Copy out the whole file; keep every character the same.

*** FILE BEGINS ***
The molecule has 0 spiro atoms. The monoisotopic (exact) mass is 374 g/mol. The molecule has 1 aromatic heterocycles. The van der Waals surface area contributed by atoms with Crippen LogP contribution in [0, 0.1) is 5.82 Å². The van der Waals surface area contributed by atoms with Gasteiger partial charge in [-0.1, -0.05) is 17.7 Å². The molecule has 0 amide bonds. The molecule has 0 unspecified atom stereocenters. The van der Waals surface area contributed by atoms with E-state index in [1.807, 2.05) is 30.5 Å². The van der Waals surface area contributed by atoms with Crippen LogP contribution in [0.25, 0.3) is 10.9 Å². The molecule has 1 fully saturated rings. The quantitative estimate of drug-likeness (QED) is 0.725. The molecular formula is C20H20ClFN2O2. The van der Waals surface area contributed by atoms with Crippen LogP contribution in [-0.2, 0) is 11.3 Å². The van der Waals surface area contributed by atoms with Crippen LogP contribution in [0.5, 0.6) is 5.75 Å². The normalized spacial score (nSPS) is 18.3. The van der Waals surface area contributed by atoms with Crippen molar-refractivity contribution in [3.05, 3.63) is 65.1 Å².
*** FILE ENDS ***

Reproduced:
The molecule has 0 spiro atoms. The monoisotopic (exact) mass is 374 g/mol. The molecule has 1 aromatic heterocycles. The van der Waals surface area contributed by atoms with Crippen LogP contribution in [0, 0.1) is 5.82 Å². The van der Waals surface area contributed by atoms with Gasteiger partial charge in [-0.1, -0.05) is 17.7 Å². The molecule has 0 amide bonds. The molecule has 0 unspecified atom stereocenters. The van der Waals surface area contributed by atoms with E-state index in [1.807, 2.05) is 30.5 Å². The van der Waals surface area contributed by atoms with Crippen LogP contribution in [0.25, 0.3) is 10.9 Å². The molecule has 1 fully saturated rings. The quantitative estimate of drug-likeness (QED) is 0.725. The molecular formula is C20H20ClFN2O2. The van der Waals surface area contributed by atoms with Crippen LogP contribution in [-0.2, 0) is 11.3 Å². The van der Waals surface area contributed by atoms with Crippen LogP contribution in [0.5, 0.6) is 5.75 Å². The normalized spacial score (nSPS) is 18.3. The van der Waals surface area contributed by atoms with Crippen molar-refractivity contribution in [3.05, 3.63) is 65.1 Å².